Sunday, April 4, 2010
Empty Talk, Empty Tomb
A badmouthed local political patron keeps on insinuating that three of his political opponents are homosexuals : two incumbent members of our legislative board and an aspiring candidate for Congress.
Attitude towards homosexuality have began to change in recent decades with the birth of modern psychiatry, social theories, including sociological and biological studies. In 1960’s, gay activism became a civil rights movement who asserted their rights and took pride of their sexual orientation. While some attitude change, prejudice against gays (men or women) or homosexuals still exists.
In the United States, gay political candidates had been elected to office, ranging from city councils to the House of Representatives. Here in Occidental Mindoro, I do not think that the issue of homosexuality should be treated as such. In the first place, is the political patron sure that there is no homosexual (open or not) in his ticket? So, it is nothing but an empty talk. No more, no less. It does not prove anything. Like the empty tomb of Jesus.
Regarding the empty tomb, a theologian named Walter Kasper author of the book, “Jesus the Christ” has this to say : “The important point is not primarily the emptiness of the tomb; it is rather the proclaiming of the resurrection, and the reference to the tomb is intended as a symbol of this faith to resurrection. This ancient tradition is not a historical account of the discovery of the empty tomb, but evidence of faith.”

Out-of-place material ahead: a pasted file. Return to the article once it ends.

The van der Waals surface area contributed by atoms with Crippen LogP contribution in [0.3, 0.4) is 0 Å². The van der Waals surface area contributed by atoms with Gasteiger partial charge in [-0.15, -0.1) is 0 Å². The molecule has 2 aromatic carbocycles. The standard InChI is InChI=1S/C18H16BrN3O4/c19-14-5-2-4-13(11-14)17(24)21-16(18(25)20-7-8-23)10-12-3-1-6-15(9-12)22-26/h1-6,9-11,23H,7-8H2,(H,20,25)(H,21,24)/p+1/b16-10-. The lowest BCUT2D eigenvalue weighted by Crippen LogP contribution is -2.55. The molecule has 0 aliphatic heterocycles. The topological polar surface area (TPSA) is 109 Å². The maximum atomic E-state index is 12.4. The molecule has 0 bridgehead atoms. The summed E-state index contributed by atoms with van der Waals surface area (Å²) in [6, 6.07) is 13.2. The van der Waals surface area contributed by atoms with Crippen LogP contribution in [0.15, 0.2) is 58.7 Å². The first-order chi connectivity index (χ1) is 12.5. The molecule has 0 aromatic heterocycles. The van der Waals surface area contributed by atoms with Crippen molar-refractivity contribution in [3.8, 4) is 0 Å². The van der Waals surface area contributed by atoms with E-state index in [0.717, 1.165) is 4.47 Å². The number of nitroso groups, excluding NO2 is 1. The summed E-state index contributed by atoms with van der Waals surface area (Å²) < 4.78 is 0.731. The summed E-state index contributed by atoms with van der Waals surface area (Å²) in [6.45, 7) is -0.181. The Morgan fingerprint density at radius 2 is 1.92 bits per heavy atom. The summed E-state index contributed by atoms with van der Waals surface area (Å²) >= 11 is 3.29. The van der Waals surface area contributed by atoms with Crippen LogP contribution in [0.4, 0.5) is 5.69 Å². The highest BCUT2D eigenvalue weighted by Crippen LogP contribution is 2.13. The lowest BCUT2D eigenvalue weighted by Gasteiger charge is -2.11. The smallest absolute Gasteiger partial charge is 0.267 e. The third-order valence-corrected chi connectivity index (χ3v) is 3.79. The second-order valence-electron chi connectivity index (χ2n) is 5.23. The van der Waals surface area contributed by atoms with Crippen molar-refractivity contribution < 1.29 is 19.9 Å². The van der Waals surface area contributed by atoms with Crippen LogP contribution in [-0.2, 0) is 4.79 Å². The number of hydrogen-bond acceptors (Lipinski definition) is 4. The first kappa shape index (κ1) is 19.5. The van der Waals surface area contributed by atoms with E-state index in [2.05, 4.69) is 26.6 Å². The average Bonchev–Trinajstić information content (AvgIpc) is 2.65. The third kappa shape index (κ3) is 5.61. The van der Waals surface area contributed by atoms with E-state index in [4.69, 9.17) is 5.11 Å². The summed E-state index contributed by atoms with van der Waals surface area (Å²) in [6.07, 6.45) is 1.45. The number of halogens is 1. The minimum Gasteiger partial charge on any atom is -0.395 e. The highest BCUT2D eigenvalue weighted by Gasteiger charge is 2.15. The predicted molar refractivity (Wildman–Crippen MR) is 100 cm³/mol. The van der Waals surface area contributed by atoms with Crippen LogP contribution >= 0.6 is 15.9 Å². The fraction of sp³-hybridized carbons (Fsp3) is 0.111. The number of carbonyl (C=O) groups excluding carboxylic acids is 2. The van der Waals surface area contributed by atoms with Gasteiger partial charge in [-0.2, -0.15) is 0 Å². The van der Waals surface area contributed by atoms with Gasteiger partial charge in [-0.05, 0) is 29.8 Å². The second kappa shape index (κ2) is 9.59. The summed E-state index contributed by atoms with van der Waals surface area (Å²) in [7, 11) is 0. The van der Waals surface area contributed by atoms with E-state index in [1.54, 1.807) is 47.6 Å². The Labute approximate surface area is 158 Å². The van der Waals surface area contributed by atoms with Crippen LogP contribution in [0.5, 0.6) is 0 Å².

The faith of the disciples, needless to say, is faith in the raising of Jesus, not in an empty tomb. Let me add that Jesus’ first appearance was to Mary of Magdala. It is the women who followed him, unlike his male disciples, to his very death. Women provide the element of continuity between death and the discovery of the empty tomb. Their conviction must have been very crucial and influential in nurturing the infantile stage of the early Christian movement. But these contributions were downplayed because of the still prevailing patriarchal status of the Church.
When will we, as a Church, truly acknowledge the role of women in the ministry of Jesus and the contribution they made to the post-Easter proclamation? We, as Jesus’ disciples, must not only simply state what Easter means, we must incarnate it.
Politician or not, gay or straight…
(Photo from www.brokenman)